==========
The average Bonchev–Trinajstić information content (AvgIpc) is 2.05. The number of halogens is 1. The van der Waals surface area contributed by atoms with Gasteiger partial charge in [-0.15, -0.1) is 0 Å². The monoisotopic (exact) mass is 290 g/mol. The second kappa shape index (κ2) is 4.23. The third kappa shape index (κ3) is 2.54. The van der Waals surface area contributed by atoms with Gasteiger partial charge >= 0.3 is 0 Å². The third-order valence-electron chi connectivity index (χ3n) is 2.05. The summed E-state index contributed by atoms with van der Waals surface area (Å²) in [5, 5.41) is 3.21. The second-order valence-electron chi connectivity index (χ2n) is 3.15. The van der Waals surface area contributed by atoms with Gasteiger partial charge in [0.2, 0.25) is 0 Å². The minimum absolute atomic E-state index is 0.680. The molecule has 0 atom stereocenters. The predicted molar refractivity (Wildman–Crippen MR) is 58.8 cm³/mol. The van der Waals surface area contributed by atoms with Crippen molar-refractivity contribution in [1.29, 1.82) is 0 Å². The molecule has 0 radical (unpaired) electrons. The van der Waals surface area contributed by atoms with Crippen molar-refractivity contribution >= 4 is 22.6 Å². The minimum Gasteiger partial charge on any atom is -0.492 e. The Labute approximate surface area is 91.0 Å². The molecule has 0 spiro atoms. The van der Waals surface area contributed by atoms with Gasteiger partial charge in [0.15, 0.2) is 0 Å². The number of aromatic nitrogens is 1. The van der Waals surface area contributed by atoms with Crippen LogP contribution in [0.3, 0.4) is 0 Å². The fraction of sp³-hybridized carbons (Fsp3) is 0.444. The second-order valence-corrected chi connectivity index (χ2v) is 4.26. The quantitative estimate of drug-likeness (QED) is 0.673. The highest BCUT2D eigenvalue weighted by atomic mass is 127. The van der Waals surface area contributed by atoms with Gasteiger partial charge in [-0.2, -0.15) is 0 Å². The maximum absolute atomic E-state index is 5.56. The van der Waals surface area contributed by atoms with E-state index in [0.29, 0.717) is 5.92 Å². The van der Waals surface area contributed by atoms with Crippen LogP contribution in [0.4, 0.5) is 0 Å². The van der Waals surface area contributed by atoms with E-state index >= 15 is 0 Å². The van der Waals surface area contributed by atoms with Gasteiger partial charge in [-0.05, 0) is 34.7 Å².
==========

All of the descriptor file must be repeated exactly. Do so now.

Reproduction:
The average Bonchev–Trinajstić information content (AvgIpc) is 2.05. The number of halogens is 1. The van der Waals surface area contributed by atoms with Gasteiger partial charge in [-0.15, -0.1) is 0 Å². The monoisotopic (exact) mass is 290 g/mol. The second kappa shape index (κ2) is 4.23. The third kappa shape index (κ3) is 2.54. The van der Waals surface area contributed by atoms with Gasteiger partial charge >= 0.3 is 0 Å². The third-order valence-electron chi connectivity index (χ3n) is 2.05. The summed E-state index contributed by atoms with van der Waals surface area (Å²) in [5, 5.41) is 3.21. The second-order valence-electron chi connectivity index (χ2n) is 3.15. The van der Waals surface area contributed by atoms with Gasteiger partial charge in [0.2, 0.25) is 0 Å². The minimum absolute atomic E-state index is 0.680. The molecule has 0 atom stereocenters. The predicted molar refractivity (Wildman–Crippen MR) is 58.8 cm³/mol. The van der Waals surface area contributed by atoms with Crippen molar-refractivity contribution in [1.29, 1.82) is 0 Å². The molecule has 0 radical (unpaired) electrons. The van der Waals surface area contributed by atoms with Crippen molar-refractivity contribution >= 4 is 22.6 Å². The minimum Gasteiger partial charge on any atom is -0.492 e. The Labute approximate surface area is 91.0 Å². The molecule has 0 spiro atoms. The van der Waals surface area contributed by atoms with Gasteiger partial charge in [0.15, 0.2) is 0 Å². The number of aromatic nitrogens is 1. The van der Waals surface area contributed by atoms with Crippen LogP contribution in [0.3, 0.4) is 0 Å². The fraction of sp³-hybridized carbons (Fsp3) is 0.444. The second-order valence-corrected chi connectivity index (χ2v) is 4.26. The quantitative estimate of drug-likeness (QED) is 0.673. The highest BCUT2D eigenvalue weighted by atomic mass is 127. The van der Waals surface area contributed by atoms with Gasteiger partial charge in [-0.2, -0.15) is 0 Å². The maximum absolute atomic E-state index is 5.56. The van der Waals surface area contributed by atoms with E-state index in [0.29, 0.717) is 5.92 Å². The van der Waals surface area contributed by atoms with Crippen LogP contribution in [0.4, 0.5) is 0 Å². The van der Waals surface area contributed by atoms with E-state index >= 15 is 0 Å². The van der Waals surface area contributed by atoms with Gasteiger partial charge in [-0.05, 0) is 34.7 Å².